1.2.4 The Finishing Touches
1.2.5 Reading to Write: Reading and Writing as Complementary Activities
1.3 Grammar Capsule: The Anatomy of a Sentence
1.3.1 Parts of a Sentence: Subject, Predicate
1.3.2 Adding to the Mix: Parsing a Sentence and Its Various Constituents
1.3.3 Identifying a Fragment
1.3.4 Identifying a Run-On Sentence
1.3.5 Subject/Verb Disagreement
1.3.6 Switching Tenses

Academic Writing edit

Upon successful completion of this unit, the student will be able to:

  • Demonstrate an understanding of the theoretical concepts that underlie academic writing.
  • Practice the techniques of written argumentation and persuasion.
  • Identify and practice developing the essential components of a written argument.
  • Practice techniques for identifying and writing for a specific audience.
  • Practice techniques for forming basic persuasive appeals.
  • Practice the most common logical structures used in academic writing.
  • Practice techniques for identifying and avoiding logical fallacies in persuasive writing.
  • Demonstrate competence in various rhetorical strategies and logical structures by developing, analyzing, and revising original essays.

2.1 What Is Academic Writing?
2.1.1 Defining an Argument
2.1.2 Identifying the Uses of Academic Writing
2.1.3 Examples of Academic Writing
2.2 The Architecture of an Argument
2.2.1 Claim/Thesis – What do you think?
2.2.2 Reasons – Why do you think that?
2.2.3 Evidence – How do you know?
2.2.4 Warrant – How do your reasons support your claim?
2.2.5 Anticipating Counter-Argument
2.2.6 Acknowledgment and Response: What counterclaims can you dismiss or acknowledge?
2.3 Audience – the Other
2.3.1 Identifying Audience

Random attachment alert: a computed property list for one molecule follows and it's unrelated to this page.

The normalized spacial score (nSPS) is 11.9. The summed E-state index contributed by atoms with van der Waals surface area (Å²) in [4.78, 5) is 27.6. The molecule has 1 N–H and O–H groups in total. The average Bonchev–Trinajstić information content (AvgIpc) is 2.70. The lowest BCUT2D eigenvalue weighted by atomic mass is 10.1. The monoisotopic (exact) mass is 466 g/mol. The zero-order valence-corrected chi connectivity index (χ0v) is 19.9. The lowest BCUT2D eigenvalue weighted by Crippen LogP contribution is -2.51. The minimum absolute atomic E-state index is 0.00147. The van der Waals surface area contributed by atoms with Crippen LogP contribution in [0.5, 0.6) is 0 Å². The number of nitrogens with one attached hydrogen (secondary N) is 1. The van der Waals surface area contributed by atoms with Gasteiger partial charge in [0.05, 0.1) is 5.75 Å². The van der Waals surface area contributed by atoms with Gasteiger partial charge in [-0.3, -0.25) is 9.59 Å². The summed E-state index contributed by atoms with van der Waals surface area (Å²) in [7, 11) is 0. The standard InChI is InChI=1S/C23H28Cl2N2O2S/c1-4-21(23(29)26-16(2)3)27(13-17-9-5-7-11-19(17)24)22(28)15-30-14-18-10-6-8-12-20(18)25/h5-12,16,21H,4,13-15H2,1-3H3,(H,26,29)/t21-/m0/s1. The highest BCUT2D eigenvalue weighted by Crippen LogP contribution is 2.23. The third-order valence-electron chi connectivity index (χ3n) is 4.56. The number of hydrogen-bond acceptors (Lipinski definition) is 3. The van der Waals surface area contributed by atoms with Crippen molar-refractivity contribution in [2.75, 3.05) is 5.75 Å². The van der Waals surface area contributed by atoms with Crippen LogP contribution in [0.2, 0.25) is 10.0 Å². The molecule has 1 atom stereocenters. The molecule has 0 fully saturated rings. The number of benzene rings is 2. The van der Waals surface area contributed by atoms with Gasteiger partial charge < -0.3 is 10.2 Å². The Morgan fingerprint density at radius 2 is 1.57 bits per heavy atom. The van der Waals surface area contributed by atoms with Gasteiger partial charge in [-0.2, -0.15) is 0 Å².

2.3.2 Adjusting Tone
2.4 Rhetorical Strategies
2.4.1 Ethos
2.4.2 Logos
2.4.3 Fallacies – Do Not Use These!
2.4.4 Pathos
2.5. Grammar Capsule: Punctuation
2.5.1 Comma Use
2.5.2 Semicolons, Colons, and Dashes
2.5.3 Parentheses
2.5.4 Exclamation Points and Question Marks
2.5.5 Italics and Emphasis

Focus, Cohesion, Style edit

Upon successful completion of this unit, the student will be able to:

  • Demonstrate an understanding of concepts of style and apply them to academic writing.
  • Practice applying stylistic techniques to a variety of writing exercises and assignments.
  • Demonstrate competence in analysis, persuasion, and stylistic variations by developing, analyzing and editing essays that embody various rhetorical, stylistic, and logical requirements.

3.1 Choppiness—How to Detect and Fix It
3.2 Wordiness—How to Detect and Fix It
3.3 Parallelism
3.4 Active versus Passive Voice
3.5 Word Choice
3.5.1 Avoid “To Be” – Reaching for Colorful Verbs
3.5.2 Gender-Sensitive Language
3.6 Grammar Capsule: Sentence-Level Sloppiness
3.6.1 Misplaced Modifiers
3.6.2 Pronoun-Antecedent Disagreement

Using the Work of Others edit

Upon successful completion of this unit, the student will be able to:

  • Demonstrate an understanding of and practice basic principles of incorporating outside sources into persuasive writing.
  • Practice techniques for using research to support various logical structures and rhetorical strategies, including analysis, discussion, and comparison/contrast.
  • Practice incorporating quotations, paraphrases, and summaries into academic writing.
  • Identify the risks of plagiarism and practice techniques for avoiding it.
  • Practice the basic requirements of MLA style and formatting.
  • Research, develop, analyze, and edit an essay of moderate length.

4.1 How to Leverage the Work of Others
4.1.1 Support for Your Argument
4.1.2 Counterarguments for Your Argument
4.1.3 Commanding a Presence: Quotation Builds Ethos!
4.2 Different Methods of Using the Work of Others
4.2.1 Quoting
4.2.2 Paraphrasing
4.2.3 Summarizing
4.3 Plagiarism and How to Avoid It
4.4 Documentation – MLA
4.4.1 Basic MLA Citation
4.4.2 In-Text Citations
4.4.3 List of Works Cited
4.5 Grammar Capsule: Common Offenses
4.5.1 Frequently Confused Words and Spellings
4.5.2 Apostrophes
4.5.3 Conjunctions
4.5.4 Articles
4.5.5 Conditionals